Guilloche Ornament Painted on Burnt Clay, from the Ruins of Nineveh
Guilloche, usually spelled without the acute accent on the final e, describes a repetitive architectural pattern widely used in classical Greece and Rome, consisting of two ribbons that wind around a series of regular central points. These central points are often blank, but may contain a figure, such as a rose. Guilloche is a back-formation from guilloché, so called because the architectural motif resembles the designs produced by Guilloche techniques.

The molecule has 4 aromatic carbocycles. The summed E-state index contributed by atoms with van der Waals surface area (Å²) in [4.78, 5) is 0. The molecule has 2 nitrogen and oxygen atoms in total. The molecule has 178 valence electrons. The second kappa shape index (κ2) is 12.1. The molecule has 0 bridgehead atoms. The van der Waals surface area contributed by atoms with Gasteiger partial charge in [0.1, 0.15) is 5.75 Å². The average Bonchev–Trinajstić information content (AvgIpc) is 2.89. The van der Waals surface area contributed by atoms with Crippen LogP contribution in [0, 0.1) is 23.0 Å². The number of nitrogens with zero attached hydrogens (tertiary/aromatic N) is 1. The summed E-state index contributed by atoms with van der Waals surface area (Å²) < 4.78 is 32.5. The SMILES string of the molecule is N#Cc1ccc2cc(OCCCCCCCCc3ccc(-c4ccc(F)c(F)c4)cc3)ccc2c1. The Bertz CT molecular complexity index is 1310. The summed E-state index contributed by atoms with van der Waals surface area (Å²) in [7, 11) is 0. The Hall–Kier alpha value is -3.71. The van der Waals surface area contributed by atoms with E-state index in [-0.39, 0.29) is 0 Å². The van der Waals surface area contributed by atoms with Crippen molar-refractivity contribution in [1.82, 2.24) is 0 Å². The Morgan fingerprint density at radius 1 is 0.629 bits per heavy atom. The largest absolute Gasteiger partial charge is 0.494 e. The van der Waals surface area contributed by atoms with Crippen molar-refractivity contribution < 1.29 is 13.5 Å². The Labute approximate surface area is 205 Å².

KeywordsNineveh, weaving, assyrian architecture, guilloche ornament, architectural pattern, winding ribbons
A. Rosengarten, W. Collett-Sandars A Handbook of Architectural Styles (New York, NY: Charles Scribner's Sons, 1895)